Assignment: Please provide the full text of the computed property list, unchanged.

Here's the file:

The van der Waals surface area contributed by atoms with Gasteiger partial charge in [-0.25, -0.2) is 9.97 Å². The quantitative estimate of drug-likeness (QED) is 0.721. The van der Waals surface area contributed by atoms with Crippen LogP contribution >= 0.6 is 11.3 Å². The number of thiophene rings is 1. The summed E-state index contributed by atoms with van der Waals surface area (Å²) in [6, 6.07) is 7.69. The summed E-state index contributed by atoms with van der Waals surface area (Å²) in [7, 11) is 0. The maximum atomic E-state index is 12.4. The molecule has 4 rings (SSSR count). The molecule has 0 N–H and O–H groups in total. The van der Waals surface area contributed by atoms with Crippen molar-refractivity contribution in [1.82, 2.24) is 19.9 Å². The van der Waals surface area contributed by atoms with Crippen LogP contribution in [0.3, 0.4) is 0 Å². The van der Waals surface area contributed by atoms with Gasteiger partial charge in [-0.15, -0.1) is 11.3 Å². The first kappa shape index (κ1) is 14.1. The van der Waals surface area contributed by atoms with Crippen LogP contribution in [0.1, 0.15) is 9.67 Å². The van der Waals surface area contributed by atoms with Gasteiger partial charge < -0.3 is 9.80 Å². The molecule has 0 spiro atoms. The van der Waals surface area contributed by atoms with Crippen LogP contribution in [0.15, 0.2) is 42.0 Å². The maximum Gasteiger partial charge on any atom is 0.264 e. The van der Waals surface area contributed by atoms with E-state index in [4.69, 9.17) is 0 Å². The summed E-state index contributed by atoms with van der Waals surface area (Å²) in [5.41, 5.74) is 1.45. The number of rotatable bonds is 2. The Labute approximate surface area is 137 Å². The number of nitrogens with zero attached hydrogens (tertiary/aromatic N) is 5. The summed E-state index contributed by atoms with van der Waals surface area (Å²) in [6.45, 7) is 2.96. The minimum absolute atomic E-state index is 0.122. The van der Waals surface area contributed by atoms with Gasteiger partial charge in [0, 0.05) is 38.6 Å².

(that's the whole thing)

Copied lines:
The van der Waals surface area contributed by atoms with Gasteiger partial charge in [-0.25, -0.2) is 9.97 Å². The quantitative estimate of drug-likeness (QED) is 0.721. The van der Waals surface area contributed by atoms with Crippen LogP contribution >= 0.6 is 11.3 Å². The number of thiophene rings is 1. The summed E-state index contributed by atoms with van der Waals surface area (Å²) in [6, 6.07) is 7.69. The summed E-state index contributed by atoms with van der Waals surface area (Å²) in [7, 11) is 0. The maximum atomic E-state index is 12.4. The molecule has 4 rings (SSSR count). The molecule has 0 N–H and O–H groups in total. The van der Waals surface area contributed by atoms with Crippen molar-refractivity contribution in [1.82, 2.24) is 19.9 Å². The van der Waals surface area contributed by atoms with Crippen LogP contribution in [0.3, 0.4) is 0 Å². The van der Waals surface area contributed by atoms with Gasteiger partial charge in [-0.15, -0.1) is 11.3 Å². The first kappa shape index (κ1) is 14.1. The van der Waals surface area contributed by atoms with Crippen LogP contribution in [0.1, 0.15) is 9.67 Å². The van der Waals surface area contributed by atoms with Gasteiger partial charge < -0.3 is 9.80 Å². The molecule has 0 spiro atoms. The van der Waals surface area contributed by atoms with Crippen LogP contribution in [0.15, 0.2) is 42.0 Å². The maximum Gasteiger partial charge on any atom is 0.264 e. The van der Waals surface area contributed by atoms with E-state index in [4.69, 9.17) is 0 Å². The summed E-state index contributed by atoms with van der Waals surface area (Å²) in [5.41, 5.74) is 1.45. The number of rotatable bonds is 2. The Labute approximate surface area is 137 Å². The number of nitrogens with zero attached hydrogens (tertiary/aromatic N) is 5. The summed E-state index contributed by atoms with van der Waals surface area (Å²) in [6.45, 7) is 2.96. The minimum absolute atomic E-state index is 0.122. The van der Waals surface area contributed by atoms with Gasteiger partial charge in [0, 0.05) is 38.6 Å².